Imperial College London

MrMatthewHarrison

Faculty of MedicineDepartment of Surgery & Cancer

Senior Design Associate
 
 
 
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Contact

 

matthew.jc.harrison Website

 
 
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Location

 

002Paterson WingSt Mary's Campus

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Summary

 

Publications

Publication Type
Year
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1 results found

Tiersen F, Batey P, Harrison MJC, Naar L, Serban A-I, Daniels SJC, Calvo RAet al., 2021, Smart home sensing and monitoring in households with dementia: user-centered design approach, JMIR Aging, Vol: 4, Pages: 1-20, ISSN: 2561-7605

Background:As life expectancy grows, so do the challenges of caring for an ageing population. Older adults, including people with dementia, want to live independently and feel in control of their lives for as long as possible. Assistive technologies powered by Artificial Intelligence and Internet of Things devices are being proposed to provide living environments that support the users’ safety, psychological, and medical needs through remote monitoring and interventions.Objective:This study investigates the functional, psychosocial, and environmental needs of people living with dementia, their caregivers, clinicians, and health and social care service providers towards the design and implementation of smart home systems.Methods:We used an iterative user-centered design approach comprising nine sub-studies. First, semi-structured interviews (N = 9 people with dementia, 9 caregivers, 10 academic and clinical staff), ethnographic observations in clinics (N = 10 people with dementia, 10 caregivers, 3 clinical monitoring team members), and workshops (N = 35 pairs of people with dementia and caregivers, 12 health and social care clinicians) were conducted to define the needs of people with dementia, home caregivers and professional stakeholders in both daily activities and technology-specific interactions. Then, the spectrum of needs identified was represented via patient-caregiver personas and discussed with stakeholders in a workshop (N = 14 occupational therapists, 4 National Health Service pathway directors, 6 researchers in occupational therapy, neuropsychiatry and engineering) and two focus groups with managers of healthcare services (N = 8), eliciting opportunities for innovative care technologies and public health strategies. Finally, these opportunities were discussed in semi-structured interviews with participants of a smart home trial involving environmental sensors, physiological measurement devices, smart watches, and tablet-based chatbots and cognitive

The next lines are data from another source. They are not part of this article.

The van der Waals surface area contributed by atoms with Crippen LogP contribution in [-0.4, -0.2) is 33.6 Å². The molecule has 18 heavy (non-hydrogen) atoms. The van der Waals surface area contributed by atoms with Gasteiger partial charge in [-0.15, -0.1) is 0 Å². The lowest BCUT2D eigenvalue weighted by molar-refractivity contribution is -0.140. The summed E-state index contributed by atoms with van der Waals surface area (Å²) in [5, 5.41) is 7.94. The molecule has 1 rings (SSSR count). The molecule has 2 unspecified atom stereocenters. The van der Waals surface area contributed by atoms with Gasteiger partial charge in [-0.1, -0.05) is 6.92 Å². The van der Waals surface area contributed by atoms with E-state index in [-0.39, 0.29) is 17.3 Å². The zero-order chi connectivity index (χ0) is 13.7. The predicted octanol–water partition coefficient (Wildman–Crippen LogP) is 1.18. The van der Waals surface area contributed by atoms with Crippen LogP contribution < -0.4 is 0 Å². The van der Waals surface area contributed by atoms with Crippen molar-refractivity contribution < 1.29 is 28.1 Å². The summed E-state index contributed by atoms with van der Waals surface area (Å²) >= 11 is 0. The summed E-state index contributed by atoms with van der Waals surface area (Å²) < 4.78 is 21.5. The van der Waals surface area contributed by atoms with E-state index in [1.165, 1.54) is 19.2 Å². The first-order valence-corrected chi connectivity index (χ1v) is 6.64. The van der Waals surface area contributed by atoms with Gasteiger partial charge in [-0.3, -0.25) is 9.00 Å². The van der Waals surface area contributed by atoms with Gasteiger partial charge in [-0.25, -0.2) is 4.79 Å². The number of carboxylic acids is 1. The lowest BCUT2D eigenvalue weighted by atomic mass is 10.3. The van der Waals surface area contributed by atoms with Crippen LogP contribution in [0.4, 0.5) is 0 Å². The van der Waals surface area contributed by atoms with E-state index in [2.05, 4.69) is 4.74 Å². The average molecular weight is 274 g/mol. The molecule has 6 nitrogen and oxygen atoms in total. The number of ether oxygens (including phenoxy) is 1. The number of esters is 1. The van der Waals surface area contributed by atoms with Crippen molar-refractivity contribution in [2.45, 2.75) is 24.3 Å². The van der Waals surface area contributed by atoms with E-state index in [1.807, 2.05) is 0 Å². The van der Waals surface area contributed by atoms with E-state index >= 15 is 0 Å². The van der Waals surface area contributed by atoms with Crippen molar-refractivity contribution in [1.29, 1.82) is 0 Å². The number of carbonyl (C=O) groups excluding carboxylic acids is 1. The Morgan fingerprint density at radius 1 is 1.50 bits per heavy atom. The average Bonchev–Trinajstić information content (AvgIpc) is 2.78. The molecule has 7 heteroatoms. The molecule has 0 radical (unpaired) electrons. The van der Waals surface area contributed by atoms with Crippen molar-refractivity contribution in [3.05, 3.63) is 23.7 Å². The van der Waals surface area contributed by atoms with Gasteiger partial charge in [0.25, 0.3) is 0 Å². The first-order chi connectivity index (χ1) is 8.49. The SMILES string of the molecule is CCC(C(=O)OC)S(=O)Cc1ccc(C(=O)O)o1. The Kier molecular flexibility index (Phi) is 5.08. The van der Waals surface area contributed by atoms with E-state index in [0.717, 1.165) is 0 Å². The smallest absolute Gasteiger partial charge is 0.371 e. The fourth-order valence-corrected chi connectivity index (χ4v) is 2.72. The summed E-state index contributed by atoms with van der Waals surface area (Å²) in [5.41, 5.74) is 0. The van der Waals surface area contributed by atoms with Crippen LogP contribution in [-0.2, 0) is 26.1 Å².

Journal article

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